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Qualcomm and Intel announce new smartphone LTE modems with speeds above 1Gbps

Qualcomm and Intel just announced their next LTE modems for smartphones, which would “theoretically” have a download speed that would surpass the “Gigabit” barrier, offering little more than 1Gbps. And why the relevant news? Well, both are Apple's suppliers.

Qualcomm's new model, the Snapdragon X20, the first of “Category 18” for downloads, which reaches a speed of up to 1.2Gbps, and “Category 13” for uploads, reaching 150Mbps. In the previous model, the Snapdragon X16, the company had already achieved a download speed of “at” 1Gbps.

Qualcomm said the X20 will be manufactured with a latest generation 10 nanometer FinFET process, which may suit most LTE operators, so many operators around the world will be able to take advantage of a Gigabit LTE connection. The company also announced that the first products to have the new modem will be available only from mid-2018.

Intel XMM 7560 Modem

J the new Intel modem, the XMM 7560 (PDF), manufactured in a 14nm process and supports the LTE Advanced Pro with “Category 16” download speed (speeds that “exceed” 1Gbps, according to it), and “Category 13” for uploads (at 225Mbps). The company announced that it will sample in the middle of this year and soon after start producing it.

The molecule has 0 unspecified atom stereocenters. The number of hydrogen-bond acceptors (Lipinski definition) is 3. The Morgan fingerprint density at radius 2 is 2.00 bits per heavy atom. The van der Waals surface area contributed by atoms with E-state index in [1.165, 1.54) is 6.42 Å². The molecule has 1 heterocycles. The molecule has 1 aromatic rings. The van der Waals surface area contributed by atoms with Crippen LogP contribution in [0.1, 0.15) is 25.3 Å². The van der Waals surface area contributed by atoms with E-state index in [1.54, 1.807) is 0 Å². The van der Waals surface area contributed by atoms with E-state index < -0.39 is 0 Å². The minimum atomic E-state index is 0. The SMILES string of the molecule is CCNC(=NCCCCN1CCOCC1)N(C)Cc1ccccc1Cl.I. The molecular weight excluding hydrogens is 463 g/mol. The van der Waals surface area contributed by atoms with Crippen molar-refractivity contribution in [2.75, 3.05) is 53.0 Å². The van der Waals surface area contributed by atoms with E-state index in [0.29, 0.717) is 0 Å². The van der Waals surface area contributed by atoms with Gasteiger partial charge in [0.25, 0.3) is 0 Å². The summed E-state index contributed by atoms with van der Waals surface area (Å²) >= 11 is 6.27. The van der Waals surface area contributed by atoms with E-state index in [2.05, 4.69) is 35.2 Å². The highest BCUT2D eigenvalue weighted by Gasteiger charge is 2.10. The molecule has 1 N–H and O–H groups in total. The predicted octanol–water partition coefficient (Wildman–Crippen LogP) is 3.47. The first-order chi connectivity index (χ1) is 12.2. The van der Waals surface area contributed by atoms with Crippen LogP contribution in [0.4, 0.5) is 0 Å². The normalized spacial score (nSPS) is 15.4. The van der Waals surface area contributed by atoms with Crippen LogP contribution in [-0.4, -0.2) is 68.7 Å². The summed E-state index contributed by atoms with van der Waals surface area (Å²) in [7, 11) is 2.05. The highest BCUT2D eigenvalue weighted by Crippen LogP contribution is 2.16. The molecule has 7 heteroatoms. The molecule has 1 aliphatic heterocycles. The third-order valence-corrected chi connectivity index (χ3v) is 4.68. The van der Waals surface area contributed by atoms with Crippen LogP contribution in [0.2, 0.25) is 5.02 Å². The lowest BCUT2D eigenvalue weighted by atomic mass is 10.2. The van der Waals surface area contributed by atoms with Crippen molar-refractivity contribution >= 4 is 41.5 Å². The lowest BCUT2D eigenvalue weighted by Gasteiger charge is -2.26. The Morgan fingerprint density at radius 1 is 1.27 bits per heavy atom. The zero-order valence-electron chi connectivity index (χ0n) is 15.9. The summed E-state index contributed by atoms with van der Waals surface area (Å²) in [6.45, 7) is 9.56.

Both modems support 5x carrier aggregation, 4 Ă— 4 MIMO configurations, up to 256 QAM, and other technologies. Both also work with a variety of cellular technologies, encompassing most LTE, CDMA and GSM standards, meaning they can support most networks worldwide.

Apple currently uses iPhones 7 and 7 Plus either the Snapdragon X12 chip (with maximum download 600Mbps) from Qualcomm or the XMM 7360 (maximum download 450Mbps) from Intel. The incorporation of both took place because the Intel chip used in iPhones does not support CDMA, so Ma eventually opted to have some Qualcomm chip devices as well.

Since Intel's new modems now have CDMA support and because of Apple's legal fight against Qualcomm, the chances of Ma opting to work with Intel alone are great, as Sacha Sagan says in an issue of Intel. PC Mag. It is even possible that the next iPhones can be launched with a single global model.

(via MacRumors)